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By September 20, 2010 16 Comments Read More →

I wasn’t that stupid

Editor’s note: The following article refers to spiritual concepts. Please read Lovefraud’s statement on Spiritual Recovery.

A Lovefraud reader recently sent me the following link from Wikipedia:

Psychological manipulation

The author of the article on psychological manipulation based most of its information on three books: Who’s Pulling Your Strings?, by Harriet B. Braiker; In Sheep’s Clothing: Understanding and Dealing with Manipulative People, by George K. Simon; and The Psychopathology of Everyday Life, by Martin Kantor.

The first two sections of the article are excellent. First, the author discusses the requirements of successful manipulation:

According to Simon, successful psychological manipulation primarily involves:

  • manipulator concealing aggressive intentions and behaviors.
  • manipulator knowing the psychological vulnerabilities of the victim to determine what tactics are likely to be the most effective.
  • manipulator having a sufficient level of ruthlessness to have no qualms about causing harm to the victim if necessary.

Then the author describes how manipulators control their victims. This was a catalog of all the behaviors we know so well—lying, denial, rationalization, minimization, etc., etc. Yes, I’d experienced all of them.

Vulnerabilities

Next, the article discusses the vulnerabilities exploited by manipulators. Here’s where I had problems.

According to Braiker, vulnerabilities that made one susceptible to manipulation included the “disease to please,” lack of assertiveness, a blurry sense of identity and low self-reliance. No, no, no and no, that wasn’t me.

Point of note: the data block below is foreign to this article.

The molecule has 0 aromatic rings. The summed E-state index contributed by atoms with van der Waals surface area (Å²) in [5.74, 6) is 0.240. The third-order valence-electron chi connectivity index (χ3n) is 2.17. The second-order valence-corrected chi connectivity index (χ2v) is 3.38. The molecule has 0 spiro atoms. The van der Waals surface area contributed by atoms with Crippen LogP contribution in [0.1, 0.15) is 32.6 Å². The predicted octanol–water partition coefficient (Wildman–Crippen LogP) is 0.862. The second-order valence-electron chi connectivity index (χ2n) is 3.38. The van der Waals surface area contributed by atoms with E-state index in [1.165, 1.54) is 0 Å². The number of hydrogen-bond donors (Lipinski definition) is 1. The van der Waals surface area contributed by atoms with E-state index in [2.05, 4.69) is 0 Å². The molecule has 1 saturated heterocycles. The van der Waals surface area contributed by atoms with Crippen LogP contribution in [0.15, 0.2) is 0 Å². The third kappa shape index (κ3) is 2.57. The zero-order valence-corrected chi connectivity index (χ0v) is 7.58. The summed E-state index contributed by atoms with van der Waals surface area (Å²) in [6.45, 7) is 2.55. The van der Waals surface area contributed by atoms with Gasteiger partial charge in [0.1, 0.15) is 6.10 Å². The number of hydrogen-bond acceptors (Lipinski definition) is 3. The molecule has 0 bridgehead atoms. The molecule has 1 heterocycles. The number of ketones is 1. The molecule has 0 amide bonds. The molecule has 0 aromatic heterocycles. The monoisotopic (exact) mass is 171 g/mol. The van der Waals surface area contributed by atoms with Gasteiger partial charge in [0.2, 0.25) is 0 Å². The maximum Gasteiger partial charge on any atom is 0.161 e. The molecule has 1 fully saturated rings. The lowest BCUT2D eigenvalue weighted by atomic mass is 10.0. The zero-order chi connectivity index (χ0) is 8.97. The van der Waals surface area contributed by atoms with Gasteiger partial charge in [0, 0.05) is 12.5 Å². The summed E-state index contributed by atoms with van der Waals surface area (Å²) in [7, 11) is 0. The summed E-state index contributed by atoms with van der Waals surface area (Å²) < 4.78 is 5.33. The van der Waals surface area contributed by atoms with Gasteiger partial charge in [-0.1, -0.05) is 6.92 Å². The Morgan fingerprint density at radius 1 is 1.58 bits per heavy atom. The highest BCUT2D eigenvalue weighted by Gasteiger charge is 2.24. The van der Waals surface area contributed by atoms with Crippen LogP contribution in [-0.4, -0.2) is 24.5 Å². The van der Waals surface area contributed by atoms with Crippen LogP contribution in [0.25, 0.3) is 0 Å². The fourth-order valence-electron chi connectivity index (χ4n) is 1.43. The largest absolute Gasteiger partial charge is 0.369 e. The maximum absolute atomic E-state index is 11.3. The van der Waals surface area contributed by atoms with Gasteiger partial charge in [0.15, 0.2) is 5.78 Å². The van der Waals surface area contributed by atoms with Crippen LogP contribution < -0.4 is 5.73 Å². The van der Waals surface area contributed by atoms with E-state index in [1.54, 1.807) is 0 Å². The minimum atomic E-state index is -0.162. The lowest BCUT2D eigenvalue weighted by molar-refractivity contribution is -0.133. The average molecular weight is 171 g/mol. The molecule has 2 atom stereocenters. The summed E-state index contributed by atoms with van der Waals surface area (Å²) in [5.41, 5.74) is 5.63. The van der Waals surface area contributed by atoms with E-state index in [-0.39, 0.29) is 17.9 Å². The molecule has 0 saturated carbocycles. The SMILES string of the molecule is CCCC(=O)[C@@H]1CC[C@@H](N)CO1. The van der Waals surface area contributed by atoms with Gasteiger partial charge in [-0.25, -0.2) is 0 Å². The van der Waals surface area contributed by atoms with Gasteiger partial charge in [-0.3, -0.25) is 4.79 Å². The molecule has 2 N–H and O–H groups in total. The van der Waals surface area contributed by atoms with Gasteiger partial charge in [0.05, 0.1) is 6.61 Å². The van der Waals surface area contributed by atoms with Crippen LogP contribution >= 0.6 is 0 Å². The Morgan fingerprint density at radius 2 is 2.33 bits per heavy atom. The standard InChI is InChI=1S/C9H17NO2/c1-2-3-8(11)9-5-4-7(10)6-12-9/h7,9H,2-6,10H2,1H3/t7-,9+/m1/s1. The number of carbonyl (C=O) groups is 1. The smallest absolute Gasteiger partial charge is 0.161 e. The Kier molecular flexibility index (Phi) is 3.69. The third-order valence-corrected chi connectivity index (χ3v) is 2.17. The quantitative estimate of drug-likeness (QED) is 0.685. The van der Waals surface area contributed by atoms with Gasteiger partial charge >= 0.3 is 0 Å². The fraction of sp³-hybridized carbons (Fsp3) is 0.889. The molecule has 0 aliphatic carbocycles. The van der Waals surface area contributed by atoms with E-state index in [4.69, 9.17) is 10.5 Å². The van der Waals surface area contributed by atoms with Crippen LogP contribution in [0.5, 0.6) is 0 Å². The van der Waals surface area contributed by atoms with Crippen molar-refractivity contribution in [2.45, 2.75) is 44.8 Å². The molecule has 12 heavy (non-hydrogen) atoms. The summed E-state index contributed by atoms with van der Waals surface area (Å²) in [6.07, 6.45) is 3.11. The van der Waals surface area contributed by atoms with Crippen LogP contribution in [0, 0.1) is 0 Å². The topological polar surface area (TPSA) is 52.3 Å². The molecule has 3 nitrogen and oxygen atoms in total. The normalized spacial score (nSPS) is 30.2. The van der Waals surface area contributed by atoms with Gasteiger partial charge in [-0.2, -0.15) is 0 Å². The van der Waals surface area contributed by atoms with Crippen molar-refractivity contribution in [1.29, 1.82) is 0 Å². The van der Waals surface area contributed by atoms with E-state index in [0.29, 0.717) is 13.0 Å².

According to Simon, susceptible people were over-conscientious, self-doubting, and had a submissive personality. I have none of those traits. Simon also mentioned naivete. I will admit that I was naïve, but not in the way this author defined it. So for me, that’s a “no” as well.

Then there was Kantor’s list. He described vulnerable people as too altruistic, too impressionable, too masochistic, too dependent, too impulsive, and too much of several other traits. Of his list, I had to admit that a few somewhat applied to me.

Kantor said vulnerable people are “too trusting—people who are honest often assume that everyone else is honest.” I am honest, and although I am well aware that dishonesty exists, I did not know that a man who was emphatically proclaiming his love to me would be lying.

I was too lonely, but not in all aspects of my life, only in that I was lacking a romantic partner. Otherwise, I had plenty of friends. And once in my life I was too impulsive—when I quickly said yes to James Montgomery’s marriage proposal. Otherwise, I took time to consider my decisions.

Overall, the list of vulnerabilities in this article gives the impression that only stupid, pathetic people fall for psychological manipulation. And that wasn’t me.

Meant to be

There was another reason why I allowed James Montgomery to manipulate me: It was meant to be.

When I was involved with Montgomery, it didn’t take long for me to realize that something was amiss.  He was telling me how much he loved me, and how rich and successful we were going to be. But I knew that on some matters, he was lying to me. I knew he was taking my money. Eventually, I knew he was cheating.

So I prayed for guidance. I prayed to God, my higher power, my guardian angels. And I kept receiving messages to stay with him, that everything would work out just fine.

I stayed, and things did work out, although not at all in the way I expected. The journey was painful. But I am now happier and more fulfilled than I ever was before the experience, in my lonely, naïve and impulsive days.

No, I wasn’t stupid. I did what I was supposed to do. It may look foolish from an earthly perspective, but my involvement with James Montgomery was right for my personal and spiritual growth.



16 Comments on "I wasn’t that stupid"

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  1. Ox Drover says:

    Kathy, your comment on September 21 is so well thought out and so on the mark in my opinion! GREAT COMMENT!

    “Used car salesmen”! Ah yes, I’ve bought that RR a few times myself! LOL

    Thanks for a great thought provoking comment!



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  2. Caylin says:

    Hi Everyone,